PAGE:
Private boating banned at Quabbin
State tries to halt zebra mussel spread
The menacing zebra mussel species that has taken over a Berkshires lake has been found in a stream that feeds into the Housatonic River in Western Massachusetts, amplifying fears that the invasive freshwater mollusk could contaminate drinking water supplies and other waterways across the state.
To prevent further spread, state environmental officials banned private recreational boating yesterday at the Quabbin Reservoir, a source of Boston’s drinking water and one of the state’s prime fishing areas.
Richard K. Sullivan, commissioner of the state Department of Conservation and Recreation, said yesterday that the closing was a precaution, but was needed considering the threat that zebra mussels could take over lakes and ponds across the state. The mussels and their larvae have the ability to cling to boats and spread from pond to pond. The species, which has ravaged the Great Lakes, has already invaded Laurel Lake in the Berkshires.
State officials say they have little recourse in stopping the spread of the mussel into the Housatonic River. But, given the threat of the invasive mussel, which can wipe out native aquatic life, clog water intake pipes, and foul drinking water supplies, an emergency action plan has been put into place to stop it from spreading to waterways elsewhere, particularly the Quabbin.
“Given the fact that we ware talking about our public drinking water supply, the spread of the mussel could have significant impact to the infrastructure and ecology there,’’ Sullivan said. “We’re still respecting the right to public access, but just balancing that with the need to protect our drinking water supply.’’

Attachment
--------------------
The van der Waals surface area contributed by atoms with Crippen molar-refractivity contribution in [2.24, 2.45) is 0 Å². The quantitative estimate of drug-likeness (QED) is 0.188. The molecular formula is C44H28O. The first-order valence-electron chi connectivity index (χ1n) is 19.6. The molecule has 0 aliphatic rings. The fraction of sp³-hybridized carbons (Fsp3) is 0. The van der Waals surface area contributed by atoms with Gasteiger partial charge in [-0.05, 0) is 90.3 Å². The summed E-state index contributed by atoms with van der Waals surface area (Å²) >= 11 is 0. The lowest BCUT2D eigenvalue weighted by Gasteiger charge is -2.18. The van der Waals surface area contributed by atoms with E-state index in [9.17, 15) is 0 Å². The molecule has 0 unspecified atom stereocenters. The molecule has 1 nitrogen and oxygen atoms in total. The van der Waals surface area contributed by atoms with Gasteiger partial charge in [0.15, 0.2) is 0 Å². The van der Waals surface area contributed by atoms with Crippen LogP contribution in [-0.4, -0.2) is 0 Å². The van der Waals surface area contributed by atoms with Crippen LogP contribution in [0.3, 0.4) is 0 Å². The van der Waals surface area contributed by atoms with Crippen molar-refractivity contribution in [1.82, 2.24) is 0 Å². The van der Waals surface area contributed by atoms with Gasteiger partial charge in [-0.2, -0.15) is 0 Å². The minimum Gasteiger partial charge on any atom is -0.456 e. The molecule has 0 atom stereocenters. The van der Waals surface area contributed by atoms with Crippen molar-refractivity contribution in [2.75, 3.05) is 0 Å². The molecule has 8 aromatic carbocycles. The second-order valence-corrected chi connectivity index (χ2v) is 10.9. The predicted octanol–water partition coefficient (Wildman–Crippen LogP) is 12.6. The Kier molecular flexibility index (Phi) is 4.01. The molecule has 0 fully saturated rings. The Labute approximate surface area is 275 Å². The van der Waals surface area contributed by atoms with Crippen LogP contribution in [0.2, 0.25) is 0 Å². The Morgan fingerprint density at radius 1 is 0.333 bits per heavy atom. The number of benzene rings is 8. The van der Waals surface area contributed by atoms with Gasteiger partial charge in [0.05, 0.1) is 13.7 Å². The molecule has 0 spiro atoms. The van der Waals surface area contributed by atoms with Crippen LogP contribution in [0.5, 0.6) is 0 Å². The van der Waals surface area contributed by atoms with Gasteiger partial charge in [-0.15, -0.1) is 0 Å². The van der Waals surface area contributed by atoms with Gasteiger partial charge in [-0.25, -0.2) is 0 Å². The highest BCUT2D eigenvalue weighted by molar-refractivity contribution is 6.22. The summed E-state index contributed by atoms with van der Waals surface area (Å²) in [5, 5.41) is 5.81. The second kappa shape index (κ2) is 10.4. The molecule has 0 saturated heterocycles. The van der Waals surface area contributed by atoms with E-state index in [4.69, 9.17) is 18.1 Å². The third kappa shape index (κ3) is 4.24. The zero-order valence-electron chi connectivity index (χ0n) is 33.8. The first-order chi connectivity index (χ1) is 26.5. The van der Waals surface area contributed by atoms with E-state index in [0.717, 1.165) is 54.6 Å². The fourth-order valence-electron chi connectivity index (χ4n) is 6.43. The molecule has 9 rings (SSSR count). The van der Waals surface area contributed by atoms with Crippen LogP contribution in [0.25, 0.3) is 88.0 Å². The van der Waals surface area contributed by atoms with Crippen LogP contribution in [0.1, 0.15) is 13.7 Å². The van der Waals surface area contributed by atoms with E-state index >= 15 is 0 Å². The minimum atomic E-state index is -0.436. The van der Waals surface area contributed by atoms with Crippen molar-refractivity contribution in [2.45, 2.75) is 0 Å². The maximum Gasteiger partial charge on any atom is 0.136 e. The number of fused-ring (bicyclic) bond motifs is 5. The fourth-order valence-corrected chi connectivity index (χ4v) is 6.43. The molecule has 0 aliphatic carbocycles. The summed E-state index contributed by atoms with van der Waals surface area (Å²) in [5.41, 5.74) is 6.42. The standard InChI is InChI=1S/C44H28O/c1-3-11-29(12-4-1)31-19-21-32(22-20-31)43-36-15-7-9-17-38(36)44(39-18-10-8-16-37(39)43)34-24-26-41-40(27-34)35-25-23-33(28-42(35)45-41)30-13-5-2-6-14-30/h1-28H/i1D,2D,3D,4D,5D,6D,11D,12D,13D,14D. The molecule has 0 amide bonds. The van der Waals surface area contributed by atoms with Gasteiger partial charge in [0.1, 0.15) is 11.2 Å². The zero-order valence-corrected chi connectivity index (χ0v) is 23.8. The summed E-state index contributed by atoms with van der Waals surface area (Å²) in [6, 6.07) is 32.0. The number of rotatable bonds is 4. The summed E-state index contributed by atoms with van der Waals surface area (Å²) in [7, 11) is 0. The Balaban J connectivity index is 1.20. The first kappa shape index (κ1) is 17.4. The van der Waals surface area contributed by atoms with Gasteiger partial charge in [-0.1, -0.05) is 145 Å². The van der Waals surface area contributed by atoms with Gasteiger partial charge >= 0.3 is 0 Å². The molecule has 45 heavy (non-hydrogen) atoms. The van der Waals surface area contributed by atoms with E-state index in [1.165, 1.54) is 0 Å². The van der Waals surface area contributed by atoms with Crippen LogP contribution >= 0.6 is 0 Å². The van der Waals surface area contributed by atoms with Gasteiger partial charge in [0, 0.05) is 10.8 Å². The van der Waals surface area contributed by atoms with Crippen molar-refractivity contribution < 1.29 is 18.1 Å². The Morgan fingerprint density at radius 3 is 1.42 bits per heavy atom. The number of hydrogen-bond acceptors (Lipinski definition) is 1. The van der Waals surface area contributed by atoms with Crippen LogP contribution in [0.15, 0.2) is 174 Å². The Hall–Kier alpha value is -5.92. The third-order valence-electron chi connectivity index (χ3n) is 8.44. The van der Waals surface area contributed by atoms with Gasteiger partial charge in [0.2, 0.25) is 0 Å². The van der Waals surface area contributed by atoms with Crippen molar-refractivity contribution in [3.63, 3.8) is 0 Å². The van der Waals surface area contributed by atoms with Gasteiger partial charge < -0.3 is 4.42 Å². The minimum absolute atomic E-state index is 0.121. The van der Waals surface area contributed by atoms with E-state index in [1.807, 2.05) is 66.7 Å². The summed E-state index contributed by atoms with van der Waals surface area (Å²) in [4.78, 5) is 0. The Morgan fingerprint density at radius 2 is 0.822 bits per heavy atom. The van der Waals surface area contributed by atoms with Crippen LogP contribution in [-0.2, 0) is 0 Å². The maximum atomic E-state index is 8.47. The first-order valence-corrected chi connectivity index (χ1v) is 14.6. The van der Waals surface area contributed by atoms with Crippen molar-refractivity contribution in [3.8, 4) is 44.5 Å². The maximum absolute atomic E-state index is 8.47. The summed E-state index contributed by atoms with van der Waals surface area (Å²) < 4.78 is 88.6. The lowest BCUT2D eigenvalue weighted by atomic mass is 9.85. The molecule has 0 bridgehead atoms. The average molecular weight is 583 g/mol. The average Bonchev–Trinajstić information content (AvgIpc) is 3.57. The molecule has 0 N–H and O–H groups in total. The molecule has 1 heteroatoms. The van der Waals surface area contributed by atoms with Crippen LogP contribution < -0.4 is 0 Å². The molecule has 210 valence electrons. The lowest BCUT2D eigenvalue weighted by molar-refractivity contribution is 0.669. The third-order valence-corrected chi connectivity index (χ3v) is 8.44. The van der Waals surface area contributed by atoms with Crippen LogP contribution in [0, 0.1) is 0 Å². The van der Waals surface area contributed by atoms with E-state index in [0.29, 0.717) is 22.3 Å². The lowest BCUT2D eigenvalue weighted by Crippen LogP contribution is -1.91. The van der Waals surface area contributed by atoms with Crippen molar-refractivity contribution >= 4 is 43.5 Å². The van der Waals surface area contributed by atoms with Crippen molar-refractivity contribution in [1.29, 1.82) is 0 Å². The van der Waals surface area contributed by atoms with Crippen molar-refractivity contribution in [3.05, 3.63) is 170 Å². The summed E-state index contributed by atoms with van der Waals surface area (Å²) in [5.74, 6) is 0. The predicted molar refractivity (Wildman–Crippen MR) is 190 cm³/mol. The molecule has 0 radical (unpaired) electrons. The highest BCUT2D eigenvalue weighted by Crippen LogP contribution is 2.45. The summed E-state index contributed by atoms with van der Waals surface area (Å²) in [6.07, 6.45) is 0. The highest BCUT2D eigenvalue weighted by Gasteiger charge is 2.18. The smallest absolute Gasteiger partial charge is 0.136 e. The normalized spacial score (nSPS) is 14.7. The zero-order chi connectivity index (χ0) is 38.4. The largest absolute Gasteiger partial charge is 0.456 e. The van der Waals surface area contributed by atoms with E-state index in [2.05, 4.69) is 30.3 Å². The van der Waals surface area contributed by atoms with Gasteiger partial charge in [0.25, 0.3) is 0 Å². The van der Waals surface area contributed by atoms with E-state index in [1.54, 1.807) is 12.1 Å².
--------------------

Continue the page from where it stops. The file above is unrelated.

The Department of Conservation and Recreation will maintain a rental boat fleet at the reservoir, allowing some boating and fishing to continue. But the private boat ramps at the reservoir will remain closed for at least 45 days, until the state can design a way to regulate private boating and make sure all boats that enter the water are cleansed.
There are about 9,000 boat launchings each year at the Quabbin.
Sullivan said a long-term plan could include an official prohibition of private boats on the water or a system that will guarantee that any boat brought to the reservoir has been properly decontaminated.
The move to close the reservoir and start a boater education plan on ways to properly clean boats, including kayaks and canoes, is part of a 2005 master plan that was drafted when the threat of the zebra mussel spreading here was first realized.
Originally from Russia, the mollusks were first found in 1988 in Lake St. Clair, between Lake Erie and Lake Huron. Since then, they have ravaged the ecosystems of the Great Lakes and spread to Connecticut and New York.
Last week, the mussel was discovered in 175-acre Laurel Lake in Lee and was found to be thriving days later. Its presence has alarmed boaters, environmentalists, and state officials who realize the threat of its spread.
The mussel is the poster child for the danger of foreign species that can wreak havoc on an environment, altering aquatic species and habitats. Power and steel plants and other businesses that use water sources spend millions of dollars each year in the Great Lakes region chemically treating or retooling pipes to prevent mussel buildup.
Sullivan said there is no known threat to the Quabbin drinking water. While the mussel has thrived in Laurel Lake because of its nonacidic makeup and high calcium levels, the reservoir does not provide the same biochemical advantages.
Still, the Quabbin closing was a precaution taken because of the threat of the species, and the decision was welcomed by environmental groups that said the threat of the species is serious enough to warrant the ban.
Jack Hickey of the Lakes and Ponds Association of Western Massachusetts said the state should consider closing all boat ramps until a plan to stop the spread can be developed. Doing so would alert boaters to the seriousness of the threat and the need to properly cleanse vessels, including kayaks, he said.
“The Quabbin is pretty close to our last wilderness in Massachusetts, and I think we should keep it that way,’’ said Paul Godfrey, a member of the Friends of Quabbin Inc., a nonprofit group.
“Zebra mussels are an incredible threat to that place,’’ Godfrey said. “They tend to clog up pipes, and there are a lot of them, all the way to Boston.’’
Milton Valencia can be reached at firstname.lastname@example.org.